"Living among that youth, I had the precise sensation of entering a world which has finally put down barriers between individual and individual. No more taboo topics. I've talked to hundreds of girls and boys who were seeing me for the first time. If one is used to smoking marijuana, he'll say so without fear. If a girl is frigid, she'll have no inhibition to admit it. This is a generation that has approached a certain individual freedom ... and freedom from feelings, too, because their sexual freedom, at this point, goes without saying. I don't know whether they can love the way we loved. They must suffer, I guess, but I'm sure they suffer from reasons very different from ours ... never romantic.... To live as a 'swinger' . I think it means to take a lease from certain norms, certain traditions at any cost.... But maybe it is also a legitimate way to get nearer a happier condition of life. Who can tell?"

The shooting of the film depended on Antonioni's daily inspiration and improvisation. "When I was doing my first films," he said, "it would take me forty-five minutes of complete silence and solitude to prepare for the next scene. Now I can isolate myself very easily. An actor must arrive on the stage in a state of virginity. I, too, must come to the set in a state of mental virginity. I force myself not to over-intellectualise. I force myself never to think the night before, of the scene I'll be shooting the next morning. I always spend a half hour alone to let the mood of the set, the light, prevail. Then the actors arrive. I look at them. How are they? How do they seem to feel? I ask for rehearsals — a couple, no more — and shooting starts."

A major role in Blow-Up was shot, featuring the foreigner first seen kissing Vanessa Redgrave, later found dead beneath a bush in the park. The role all ended on the cutting-room floor, leaving only the mystery of the blow-up sequence to prove that there had been a murder at all. In part, this treatment of the material reflected Antonioni's own ambivalence about the London people he was describing, where barriers were finally being put down between individual and individual. He was both attracted and repelled by English society with its quick engagement and speedy execution of those it engaged. He now himself playing the part of the foreigner in his own film, then cut out his role and left himself rejected and probably betrayed by the elusive English femme fatale who led him to his fate. "Nothing like a little disaster," the photographer says to her, "for sorting things out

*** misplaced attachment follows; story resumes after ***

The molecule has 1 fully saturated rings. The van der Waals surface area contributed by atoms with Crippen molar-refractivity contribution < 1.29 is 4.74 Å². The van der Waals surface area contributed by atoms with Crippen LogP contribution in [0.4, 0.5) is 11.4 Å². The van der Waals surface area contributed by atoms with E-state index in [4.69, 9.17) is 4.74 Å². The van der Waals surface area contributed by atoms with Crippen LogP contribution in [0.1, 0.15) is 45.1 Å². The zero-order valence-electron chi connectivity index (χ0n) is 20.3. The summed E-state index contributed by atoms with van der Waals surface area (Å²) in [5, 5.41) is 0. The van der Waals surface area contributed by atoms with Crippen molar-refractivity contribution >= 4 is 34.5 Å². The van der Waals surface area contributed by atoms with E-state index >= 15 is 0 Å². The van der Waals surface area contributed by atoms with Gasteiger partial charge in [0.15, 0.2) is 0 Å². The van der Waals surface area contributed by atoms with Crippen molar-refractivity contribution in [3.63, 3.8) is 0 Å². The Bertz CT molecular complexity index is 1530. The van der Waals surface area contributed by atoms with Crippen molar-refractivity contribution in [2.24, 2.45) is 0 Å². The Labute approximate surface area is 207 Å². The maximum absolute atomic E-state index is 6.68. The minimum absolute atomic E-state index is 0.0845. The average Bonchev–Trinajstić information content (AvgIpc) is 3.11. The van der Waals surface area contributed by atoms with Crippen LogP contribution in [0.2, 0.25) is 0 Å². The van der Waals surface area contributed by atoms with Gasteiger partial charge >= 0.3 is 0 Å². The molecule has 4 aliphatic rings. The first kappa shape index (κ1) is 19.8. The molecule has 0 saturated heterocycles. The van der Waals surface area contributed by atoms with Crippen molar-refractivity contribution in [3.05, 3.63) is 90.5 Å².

Antonioni's Blow-Up has made history as well as cinematic history. Each time I see it, I am aware of that time, those places, such a style in bygone London. "I have never felt salvation in nature," Antonioni has said. "I love cities above all." He has inscribed London at that period for ever.

No director is more artistic and masterful than Antonioni. At one moment in the shooting of Blow-Up, his camera operator said that he could not follow a complex series of movements during a take. Antonioni himself sat at the camera controls with a pencil mounted on the lens and wrote his signature on a piece of paper by twiddling the right wheels. "If I can do that," he said to the operator, "you can shoot my shot." The operator heard, saw, and did so.

Above all, a master of the daily material he improvises or intuits from place and people and atmosphere, Antonioni captured in Blow-Up a period and urban manner that approaches cinéma vérité. Its successor, Zabriskie Point, remains too far out, too idiosyncratic to suggest more than an alien perception of the California of the time; but Blow-Up is so evocative that its images are more real to me than my own memories of those days. As oblique and insoluble as the murder of the foreigner was my own involvement in the making of Blow-Up — an encounter, consequences, marginal happenings. Yet so troubling and haunting is Antonioni's film that I am always seeing that time through his camera eye with David Hemmings's shutter open.

Andrew Sinclair